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Cutting the carbon

Collaboration can keep companies' green supply chain initiatives on track
By Deena M. Amato-McCoy

s extreme economic conditions force companies worldwide to refbcus efforts on short-term survival, svitching to greener supply chain practices that can reduce a company's carbon footprint has become a priority for many organizations. Businesses are learning that collaborating with supplier partners could be the secret to keeping these initiatives on track. This message was discussed in the "Carbon Disclosure Project SuppljChain Report," conducted by the Carbon Disclosure Project, a Londonbased association focused on business risks and opportunities presented by climate change and its impact on carbon emissions. RedPrairie Corp., Milwaukee, sponsored the report, which was written by New York Citybased PricewaterhouseCoopers. In the retail industry, the majority of a company's carbon footprint is often found upstream in the supply chain. However, an increase in carbon-based regulations, volatile energy prices and the physical impacts of climate change are forcing all companies to retliink their supply chain practices and implement ways to reduce carbon emissions. "Climate change is becoming a material issue for increasing numbers of sectors and businesses as it affects extreme weather events, higher carbon prices [and taxes] and changes in consumer demand," said Frances Way, head of supply chain, CDP. "This consumer demand will impact companies directly, as well as through the supply chains." As more companies experience these events, they are reevaluating how to integrate more sustainability initiatives into supply chain practices a move that will allow them to offset operating costs, achieve a more efficient supply chain and mitigate long-term risk, according to participating companies. Over the last decade, companies have defined carbon-focused supply chain practices as "nice to have" initiatives. However, retailers now recognize the operation as a "valuable strategic tool for business improvement," the study reported.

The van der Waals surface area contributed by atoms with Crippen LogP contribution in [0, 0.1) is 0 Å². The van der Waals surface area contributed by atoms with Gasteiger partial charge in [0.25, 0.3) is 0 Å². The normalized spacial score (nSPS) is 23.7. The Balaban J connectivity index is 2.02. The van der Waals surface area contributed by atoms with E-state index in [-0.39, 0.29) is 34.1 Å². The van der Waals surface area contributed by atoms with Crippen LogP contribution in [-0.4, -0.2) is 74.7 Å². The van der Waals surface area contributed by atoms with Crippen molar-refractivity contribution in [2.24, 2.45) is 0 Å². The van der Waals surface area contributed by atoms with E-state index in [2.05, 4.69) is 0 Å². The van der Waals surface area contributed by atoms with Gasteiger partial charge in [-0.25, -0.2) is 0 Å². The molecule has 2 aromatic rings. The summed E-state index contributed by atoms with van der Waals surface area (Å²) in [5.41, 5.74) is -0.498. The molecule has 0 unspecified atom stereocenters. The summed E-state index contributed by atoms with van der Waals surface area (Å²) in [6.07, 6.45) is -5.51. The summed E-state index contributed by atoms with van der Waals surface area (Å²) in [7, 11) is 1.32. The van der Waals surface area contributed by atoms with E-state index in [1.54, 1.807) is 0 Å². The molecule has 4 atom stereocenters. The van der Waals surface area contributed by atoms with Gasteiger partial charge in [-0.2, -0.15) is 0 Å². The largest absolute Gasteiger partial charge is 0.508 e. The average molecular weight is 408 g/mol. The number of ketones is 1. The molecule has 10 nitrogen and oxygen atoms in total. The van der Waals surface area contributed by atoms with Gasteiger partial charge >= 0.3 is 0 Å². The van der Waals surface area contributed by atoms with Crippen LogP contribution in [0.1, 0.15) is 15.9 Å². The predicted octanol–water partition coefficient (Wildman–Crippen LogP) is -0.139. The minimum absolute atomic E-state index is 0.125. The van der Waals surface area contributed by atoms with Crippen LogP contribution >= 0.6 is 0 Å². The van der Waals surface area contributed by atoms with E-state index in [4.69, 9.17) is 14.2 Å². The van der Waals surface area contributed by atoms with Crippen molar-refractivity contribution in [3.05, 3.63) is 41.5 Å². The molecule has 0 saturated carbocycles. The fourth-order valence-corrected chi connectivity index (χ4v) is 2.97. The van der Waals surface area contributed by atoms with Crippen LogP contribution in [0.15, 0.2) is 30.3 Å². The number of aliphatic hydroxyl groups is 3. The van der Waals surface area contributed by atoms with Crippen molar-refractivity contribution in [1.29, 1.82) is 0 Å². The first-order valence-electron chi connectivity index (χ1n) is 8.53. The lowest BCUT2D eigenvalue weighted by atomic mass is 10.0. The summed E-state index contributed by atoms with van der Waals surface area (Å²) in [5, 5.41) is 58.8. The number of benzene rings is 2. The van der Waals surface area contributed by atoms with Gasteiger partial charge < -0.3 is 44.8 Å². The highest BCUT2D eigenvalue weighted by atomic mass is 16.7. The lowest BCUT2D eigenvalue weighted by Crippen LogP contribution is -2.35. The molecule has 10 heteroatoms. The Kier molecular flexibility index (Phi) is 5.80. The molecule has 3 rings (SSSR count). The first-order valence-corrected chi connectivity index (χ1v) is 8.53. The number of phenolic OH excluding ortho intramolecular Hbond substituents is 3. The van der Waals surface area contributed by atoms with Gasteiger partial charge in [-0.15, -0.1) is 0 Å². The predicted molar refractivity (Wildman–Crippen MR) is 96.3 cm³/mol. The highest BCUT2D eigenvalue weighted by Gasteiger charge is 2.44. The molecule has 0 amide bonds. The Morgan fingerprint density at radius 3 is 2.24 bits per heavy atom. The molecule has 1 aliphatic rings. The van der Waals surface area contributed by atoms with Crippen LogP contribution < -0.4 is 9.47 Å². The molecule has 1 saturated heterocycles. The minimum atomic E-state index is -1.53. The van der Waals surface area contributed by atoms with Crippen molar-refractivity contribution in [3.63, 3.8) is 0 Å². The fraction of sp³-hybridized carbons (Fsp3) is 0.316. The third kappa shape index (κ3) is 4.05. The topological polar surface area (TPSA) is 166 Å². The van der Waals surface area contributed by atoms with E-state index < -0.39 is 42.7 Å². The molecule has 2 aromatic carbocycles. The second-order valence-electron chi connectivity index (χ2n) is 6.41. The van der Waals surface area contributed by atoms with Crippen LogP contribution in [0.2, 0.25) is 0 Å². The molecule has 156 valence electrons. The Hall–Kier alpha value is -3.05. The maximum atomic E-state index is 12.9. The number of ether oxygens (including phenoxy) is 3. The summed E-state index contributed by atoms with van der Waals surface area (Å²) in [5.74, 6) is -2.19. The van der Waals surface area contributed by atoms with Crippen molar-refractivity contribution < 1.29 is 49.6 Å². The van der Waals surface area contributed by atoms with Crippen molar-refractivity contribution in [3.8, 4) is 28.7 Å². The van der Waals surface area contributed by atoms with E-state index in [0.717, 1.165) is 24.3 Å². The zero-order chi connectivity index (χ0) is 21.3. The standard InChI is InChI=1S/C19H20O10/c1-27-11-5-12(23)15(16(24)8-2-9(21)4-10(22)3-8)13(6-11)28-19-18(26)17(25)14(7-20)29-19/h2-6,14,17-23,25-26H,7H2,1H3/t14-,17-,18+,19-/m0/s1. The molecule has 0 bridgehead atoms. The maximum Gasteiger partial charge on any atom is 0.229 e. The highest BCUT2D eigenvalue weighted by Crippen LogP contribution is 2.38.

In fact, 48% of participating CEOs already have changes under way in their supply chains to respond to climate changes, or plan to jump into such a project within 12 months. Out of this group, 66% of chief executives were already experiencing a return on their investment, or expected to gain an ROI within the And these projects tend to run the gamut. For example, one major clothing retailer recently reduced its supply chain operating costs by 17%, tlie study said. By redesigning its distribution and logistics chain, the letaUer also saved more than 4,500 tons of carbon. "Learning to reduce carbon emissions not only promotes a healthier il;\net, but also a sustainable and cost-effective business," said Mike Mayoras, CEO, RedPrairie. Retailers and suppliers are avrare that the affect of climate changes on carbon emissions can hold critical financial and operational implications on a brand. Tbe best way tor retail companies to ensure that they achieve tiieir goals of cutting carbon emissions is to collaborate vth supplier partners, according to the study. Tliis includes retailers and suppliers aligning supply chain objectives and working togetlier to communicate and work through challenges and design applicable practices. Partners' tlrst priority should be gaining an understanding of the regulatory environment "As the cost of carbon becomes internalized through regulations, supplier partners will have to work closely together to minimize the potential cost increases," the study reported. "Companies should also be willing to get actively involved in regulatory developments to help shape new legislation." The study makes clean If supplier partners fail to work together on these efforts, they will not be able to overcome challenges related to regulations, and worse, they wl fail to efficiently operate in tbe marketplace. G#R